On a recent international flight I could not believe how quickly I passed through immigration by using one of those self-service kiosks where you just insert your smart passport. I notice that more and more stores are using self-service checkouts now as well.
So what about self-service BI? You would think with all the hype from BI vendors, that it’s just a question of buying the right tool and it’s as easy as a self-service checkout. Well, not quite.
Smart passport and checkout kiosks are transactional applications that perform an end to end process that you are guided through to a predictable outcome. Business Intelligence is a little bit different.
There are two main types of users in BI : those who know what they are looking for and want it quickly and with the least amount of effort and those who haven’t got a clue what they want, but want access to the data so they can explore it and find something interesting, and perhaps, of value.
So, these first type of users do not want BI tools , they want end-to-end guided BI applications that are preferably visual, intuitive, fast and predictable.
The second type of users, who traditionally make up less than 5% of any organization, want powerful BI data discovery tools with which they can analyze sets of data to look for interesting things and, if they don’t find anything, move on to the next set of data.
Please, forgive me if this sounds too simple, but it sometimes feels as though the tail is wagging the dog when people say that the way to self-service BI is to give everybody these BI data discovery tools. That would be equivalent to asking the customer at the supermarket self-service checkout to go search for all the barcodes of all items to determine its price rather than just scan it!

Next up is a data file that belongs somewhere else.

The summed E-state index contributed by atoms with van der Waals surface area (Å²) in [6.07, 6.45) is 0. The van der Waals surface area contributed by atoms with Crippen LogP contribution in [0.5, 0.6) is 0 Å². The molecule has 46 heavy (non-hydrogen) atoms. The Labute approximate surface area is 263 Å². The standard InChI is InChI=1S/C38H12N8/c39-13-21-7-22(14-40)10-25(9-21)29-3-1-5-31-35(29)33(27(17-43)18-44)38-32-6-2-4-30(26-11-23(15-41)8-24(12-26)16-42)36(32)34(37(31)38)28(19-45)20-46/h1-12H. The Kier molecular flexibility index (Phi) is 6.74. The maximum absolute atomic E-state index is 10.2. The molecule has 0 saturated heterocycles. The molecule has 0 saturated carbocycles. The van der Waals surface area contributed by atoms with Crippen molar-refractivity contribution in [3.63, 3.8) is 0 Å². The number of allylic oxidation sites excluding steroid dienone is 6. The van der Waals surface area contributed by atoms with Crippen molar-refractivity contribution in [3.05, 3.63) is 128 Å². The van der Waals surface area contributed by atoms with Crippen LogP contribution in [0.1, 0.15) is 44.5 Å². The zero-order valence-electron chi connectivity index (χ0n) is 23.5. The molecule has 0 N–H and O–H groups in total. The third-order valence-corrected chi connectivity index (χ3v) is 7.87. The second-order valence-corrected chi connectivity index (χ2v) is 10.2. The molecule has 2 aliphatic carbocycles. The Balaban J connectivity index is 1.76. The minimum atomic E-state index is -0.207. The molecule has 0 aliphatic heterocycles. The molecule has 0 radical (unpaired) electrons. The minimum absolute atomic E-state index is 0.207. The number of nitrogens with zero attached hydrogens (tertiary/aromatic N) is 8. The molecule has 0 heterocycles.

The other big challenge with self-service BI is the quality of the data. While on the one hand, end users are complaining about how slow I.T. is to turn around their reporting and BI requests, but they complain even louder when they are given access to the data itself and it is often not correct. This problem is made worse when desktop data discovery tools, that allow modification of the data, are used and we step back to that world of islands of data so commonplace with Access and Excel that BI was supposed to eliminate.
So, back to the question of whether self-service BI really exists, I believe it can be created in the form of guided BI applications. Many organizations have already figured this out on their own and have created cool, integrated portals that allow and guide users to get the reports, analysis and BI insights as easy as using a supermarket self-service checkout. And, all of this is happening while most BI vendors are too preoccupied trying to sell these customers “tools”.
The BI tools that I see being used to create these self-service BI applications are the tried and trusted Xcelsius, Web Intelligence integrated through BI Workspaces or maybe SharePoint. I have seen some data discovery integrated into these applications very successfully with BusinessObjects Explorer.